Death of a Cyclist (1955, Juan Antonio Bardem)- Alternately compelling and hamfisted exploration of upper-class morality in Franco's Spain works better now as a cultural artifact than as straight drama. Unfortunately, Bardem's use of a reluctant member of the ruling class strikes me as misguided, since he's too obviously meant to be a surrogate for the director's own feelings about social stratification in his native land. Technical issues aside (it appears than Spanish dramas of the period were roughly equivalent to mid-30s Hollywood from a tech standpoint) the film would have been helped most with a greater emphasis on its female protagonist over the more wishy-washy male lead, not least because of Lucia Bosé, who had screen presence to burn. Rating: **1/2 out of ****.

Autumn Sonata (1978, Ingmar Bergman) This, folks, is what you might call "minor Bergman"- not a disaster like The Serpent's Egg, but more of a regurgitation of pet Bergman themes and tropes than a fully-realized vision. The film works mostly because of the onscreen pairing of Liv Ullmann and Ingrid Bergman as daughter and mother, and the clash of styles that results. Ingrid always feels a little out of place in Ingmar's world, which creates an interesting tension that might not have resulted had the director cast one of his regulars in the role. Ingrid feels too composed for Bergman-land, but that's the point- she's so unwilling to feel the world around her, so prone to keeping them at a distance with lots of talk and easy laughter, that she's become alienated from everyone, especially those who love her most. If the long and impassioned two-hander that dominates the film's second hour works at all, it's because of her and Ullmann. Rating: **1/2 out of ****.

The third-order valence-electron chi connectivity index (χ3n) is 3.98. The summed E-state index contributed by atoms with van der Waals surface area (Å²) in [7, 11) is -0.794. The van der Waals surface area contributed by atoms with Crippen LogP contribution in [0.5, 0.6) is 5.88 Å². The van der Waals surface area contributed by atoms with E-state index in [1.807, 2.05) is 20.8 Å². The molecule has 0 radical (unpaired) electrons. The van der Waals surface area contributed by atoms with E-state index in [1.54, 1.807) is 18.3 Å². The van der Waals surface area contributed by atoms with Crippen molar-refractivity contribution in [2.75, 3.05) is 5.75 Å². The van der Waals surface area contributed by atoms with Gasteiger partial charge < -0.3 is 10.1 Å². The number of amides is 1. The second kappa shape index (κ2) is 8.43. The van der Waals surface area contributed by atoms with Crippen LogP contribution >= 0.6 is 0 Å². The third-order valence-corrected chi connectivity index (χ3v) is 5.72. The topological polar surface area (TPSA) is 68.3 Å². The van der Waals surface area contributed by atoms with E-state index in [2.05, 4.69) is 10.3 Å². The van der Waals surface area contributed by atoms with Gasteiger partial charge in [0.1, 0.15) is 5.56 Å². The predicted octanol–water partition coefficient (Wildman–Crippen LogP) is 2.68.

Cléo From 5 to 7 (1962, Agnès Varda)- I love how much Cléo grows during the course of this film. At the beginning, she seems to fear death mostly because it'll wreak havoc on her looks and her youth, but she has very little stake in anything else. But it's as though when she whips off that wig and storms out of her flat alone, she willfully pursues her own betterment. Could make an interesting double feature with INSIGNIFICANCE, another movie about a famous blonde who refuses to play the vapid sex object so many others would have her be. Rating: ***1/2.

The Cranes Are Flying (1957, Mikhail Kalatozov)- Still gorgeous. It's actually more emotionally overwhelming on the big screen, and not just because of Kalatozov and ace cinematographer Sergei Urusevsky's use of closeups. Amid all the bravura direction, the emotional timbre of this feels almost like Jacques Demy, trading in the same kind of sad irony as a film like THE UMBRELLAS OF CHERBOURG. Rating: ***1/2.